Writing can help us remember the important stuff
Written by listed counsellor/psychotherapist: Lyn Reed, MBACP (Registered), Ad.Prof Dip.PC, Dip.PC, B.A., M.A., Adv.Dip.CQSW
18th October, 20150 Comments
Clients often talk about feeling confused and 'messed up' when they come for therapy. Recalling events can be difficult. Things seem hazy and putting the past in order can be hard. The good news is that the act of writing can help us remember. So writing our thoughts and feelings down may help bring our memories into focus - and when this happens we may give ourselves a better chance of understanding what is troubling us. Up until this point we may not have been able to identify what patterns of behaviour have served us well - and those which have not been that useful.
As a therapist I encourage clients to write. It is one way to begin to work out why relationships don't seem to be working or why difficult emotions seem to dominate our everyday living - to name but two.
It seems that writing things down helps us to remember the important stuff. And what can be more important than clearing our heads so that we can work towards a more positive and rewarding future?
The process of writing about how we feel starts before we write. To some extent we put some thought in what we are going to write. We are actively thinking about it. We are ordering it into a certain way (pros and cons, positive and negatives, consequences). It is a process which is helping us to make sense of our muddled thoughts. It is the physical process of writing that is helping us to do this.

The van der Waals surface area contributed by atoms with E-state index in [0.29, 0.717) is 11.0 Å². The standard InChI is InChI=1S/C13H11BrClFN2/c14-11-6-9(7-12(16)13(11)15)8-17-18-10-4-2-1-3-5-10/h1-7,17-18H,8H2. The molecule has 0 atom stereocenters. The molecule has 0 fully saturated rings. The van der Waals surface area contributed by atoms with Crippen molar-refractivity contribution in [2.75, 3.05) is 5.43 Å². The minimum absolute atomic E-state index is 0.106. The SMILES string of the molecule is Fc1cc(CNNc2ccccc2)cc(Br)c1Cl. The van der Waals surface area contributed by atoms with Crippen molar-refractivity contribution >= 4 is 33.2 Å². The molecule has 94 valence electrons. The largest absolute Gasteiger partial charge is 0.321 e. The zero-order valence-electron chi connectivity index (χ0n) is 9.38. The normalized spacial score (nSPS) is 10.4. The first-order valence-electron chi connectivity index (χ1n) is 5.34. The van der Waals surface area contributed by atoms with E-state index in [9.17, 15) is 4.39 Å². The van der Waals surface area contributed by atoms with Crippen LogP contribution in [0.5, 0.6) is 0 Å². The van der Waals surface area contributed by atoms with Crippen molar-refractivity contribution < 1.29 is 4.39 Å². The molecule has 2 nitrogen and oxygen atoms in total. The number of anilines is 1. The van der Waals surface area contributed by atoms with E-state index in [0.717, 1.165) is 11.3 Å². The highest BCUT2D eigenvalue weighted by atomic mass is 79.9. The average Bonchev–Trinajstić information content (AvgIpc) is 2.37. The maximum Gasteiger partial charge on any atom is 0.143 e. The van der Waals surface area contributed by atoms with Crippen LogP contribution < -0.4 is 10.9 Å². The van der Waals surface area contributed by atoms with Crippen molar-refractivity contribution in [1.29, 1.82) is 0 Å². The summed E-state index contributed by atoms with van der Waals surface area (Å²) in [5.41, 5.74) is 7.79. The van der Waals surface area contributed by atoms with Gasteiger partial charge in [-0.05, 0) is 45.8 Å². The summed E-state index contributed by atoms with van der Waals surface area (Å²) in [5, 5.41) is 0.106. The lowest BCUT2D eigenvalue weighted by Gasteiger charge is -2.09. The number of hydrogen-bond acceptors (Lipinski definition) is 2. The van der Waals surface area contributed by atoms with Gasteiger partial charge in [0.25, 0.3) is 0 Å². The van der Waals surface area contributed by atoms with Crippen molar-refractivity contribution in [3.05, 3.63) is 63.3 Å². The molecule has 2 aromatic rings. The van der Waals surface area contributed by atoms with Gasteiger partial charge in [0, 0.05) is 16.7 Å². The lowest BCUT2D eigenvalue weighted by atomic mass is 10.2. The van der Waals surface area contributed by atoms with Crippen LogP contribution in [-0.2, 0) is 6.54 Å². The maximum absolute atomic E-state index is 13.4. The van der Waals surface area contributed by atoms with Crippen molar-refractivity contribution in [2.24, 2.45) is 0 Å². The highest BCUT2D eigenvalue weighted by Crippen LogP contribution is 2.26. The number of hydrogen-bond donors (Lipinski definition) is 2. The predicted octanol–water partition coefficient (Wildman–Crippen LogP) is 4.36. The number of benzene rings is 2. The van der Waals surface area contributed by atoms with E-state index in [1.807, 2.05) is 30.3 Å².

I sometimes explain to clients that as far as the brain is concerned, writing seems to act as a mini-rehearsal for the doing. In this way it can probably help with anxiety. An acknowledgement of our feelings of uncertainty and hopefully, a step towards feeling less fearful and more in control.
Being able to visualise how we see our future may trick the brain into thinking about actually doing something. This could explain why the physical act of writing is more effective in terms of helping us sort our thinking rather than use a computer..
Above all, we don't need to be good at English to write things down; if we struggle with writing, symbols will do just as well. It's the process of getting something down on paper which is key to helping us get our thoughts in perspective.
We can then begin to plan how we going to set about sorting out what is troubling us.
About the author
I offer a professional, confidential counselling service. I've acquired considerable expertise and knowledge having worked in the social care field for many years. I have experienced life's many ups and downs myself, with that combination I offer a good value high quality service especially for those living with anxiety and stress.
Related articles from our experts
Katie Leatham Individual and Couples Counsellor/ Supervisor BACP Accred, UKRCPJune 20th, 2017
Eugene Gallagher BSc (Hons), MBA, MA, MBACPJune 21st, 2017
Yvonne Fitzpatrick-Grimes BA (Hons) Dip. MBACP.June 20th, 2017
Andrea Harrn Psychotherapist and Author of The Mood CardsMay 13th, 2011
Imi Lo: Psychotherapist, Art Therapist, Supervisor (MMH,UKCP,HCPC,MBPsS)March 29th, 2015
Keeley Townsend BA (Hons), Ad.Dip.CP with Distinction, MNCS (Acc)December 14th, 2009
Counselling Directory is not responsible for the articles published by members. The views expressed are those of the member who wrote the article.